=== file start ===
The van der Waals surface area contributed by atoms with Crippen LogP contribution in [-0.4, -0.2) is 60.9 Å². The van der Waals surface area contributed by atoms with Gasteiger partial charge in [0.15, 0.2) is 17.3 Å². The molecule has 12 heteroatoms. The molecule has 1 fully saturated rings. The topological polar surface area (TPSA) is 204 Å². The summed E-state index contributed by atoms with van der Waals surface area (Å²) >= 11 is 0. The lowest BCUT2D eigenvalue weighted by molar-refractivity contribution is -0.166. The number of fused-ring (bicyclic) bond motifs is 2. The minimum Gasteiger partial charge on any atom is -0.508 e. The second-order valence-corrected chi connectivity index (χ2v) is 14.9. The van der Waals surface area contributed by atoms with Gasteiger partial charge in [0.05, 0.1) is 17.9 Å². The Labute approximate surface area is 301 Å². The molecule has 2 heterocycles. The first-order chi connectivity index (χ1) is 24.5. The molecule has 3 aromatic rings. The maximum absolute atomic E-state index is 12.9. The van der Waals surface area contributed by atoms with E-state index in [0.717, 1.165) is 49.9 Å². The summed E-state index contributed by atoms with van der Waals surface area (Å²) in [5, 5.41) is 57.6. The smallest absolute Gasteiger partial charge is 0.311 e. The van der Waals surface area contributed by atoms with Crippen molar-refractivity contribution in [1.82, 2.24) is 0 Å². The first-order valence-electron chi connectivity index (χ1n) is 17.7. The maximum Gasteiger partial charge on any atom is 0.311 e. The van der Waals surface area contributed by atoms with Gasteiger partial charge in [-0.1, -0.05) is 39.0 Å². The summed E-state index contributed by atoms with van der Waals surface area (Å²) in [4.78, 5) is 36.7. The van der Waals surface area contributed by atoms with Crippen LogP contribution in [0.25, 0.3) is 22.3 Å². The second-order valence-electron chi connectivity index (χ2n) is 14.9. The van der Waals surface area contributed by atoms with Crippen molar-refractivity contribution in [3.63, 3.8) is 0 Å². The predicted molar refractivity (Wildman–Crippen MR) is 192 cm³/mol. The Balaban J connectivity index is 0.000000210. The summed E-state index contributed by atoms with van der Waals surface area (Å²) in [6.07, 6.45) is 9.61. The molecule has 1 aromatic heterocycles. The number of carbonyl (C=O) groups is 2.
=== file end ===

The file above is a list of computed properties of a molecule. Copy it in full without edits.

The van der Waals surface area contributed by atoms with Crippen LogP contribution in [-0.4, -0.2) is 60.9 Å². The van der Waals surface area contributed by atoms with Gasteiger partial charge in [0.15, 0.2) is 17.3 Å². The molecule has 12 heteroatoms. The molecule has 1 fully saturated rings. The topological polar surface area (TPSA) is 204 Å². The summed E-state index contributed by atoms with van der Waals surface area (Å²) >= 11 is 0. The lowest BCUT2D eigenvalue weighted by molar-refractivity contribution is -0.166. The number of fused-ring (bicyclic) bond motifs is 2. The minimum Gasteiger partial charge on any atom is -0.508 e. The second-order valence-corrected chi connectivity index (χ2v) is 14.9. The van der Waals surface area contributed by atoms with Gasteiger partial charge in [0.05, 0.1) is 17.9 Å². The Labute approximate surface area is 301 Å². The molecule has 2 heterocycles. The first-order chi connectivity index (χ1) is 24.5. The molecule has 3 aromatic rings. The maximum absolute atomic E-state index is 12.9. The van der Waals surface area contributed by atoms with E-state index in [0.717, 1.165) is 49.9 Å². The summed E-state index contributed by atoms with van der Waals surface area (Å²) in [5, 5.41) is 57.6. The smallest absolute Gasteiger partial charge is 0.311 e. The van der Waals surface area contributed by atoms with Crippen molar-refractivity contribution in [1.82, 2.24) is 0 Å². The first-order valence-electron chi connectivity index (χ1n) is 17.7. The maximum Gasteiger partial charge on any atom is 0.311 e. The van der Waals surface area contributed by atoms with Gasteiger partial charge in [-0.1, -0.05) is 39.0 Å². The summed E-state index contributed by atoms with van der Waals surface area (Å²) in [4.78, 5) is 36.7. The van der Waals surface area contributed by atoms with Crippen LogP contribution in [0.25, 0.3) is 22.3 Å². The second-order valence-electron chi connectivity index (χ2n) is 14.9. The van der Waals surface area contributed by atoms with Crippen molar-refractivity contribution in [3.63, 3.8) is 0 Å². The predicted molar refractivity (Wildman–Crippen MR) is 192 cm³/mol. The Balaban J connectivity index is 0.000000210. The summed E-state index contributed by atoms with van der Waals surface area (Å²) in [6.07, 6.45) is 9.61. The molecule has 1 aromatic heterocycles. The number of carbonyl (C=O) groups is 2.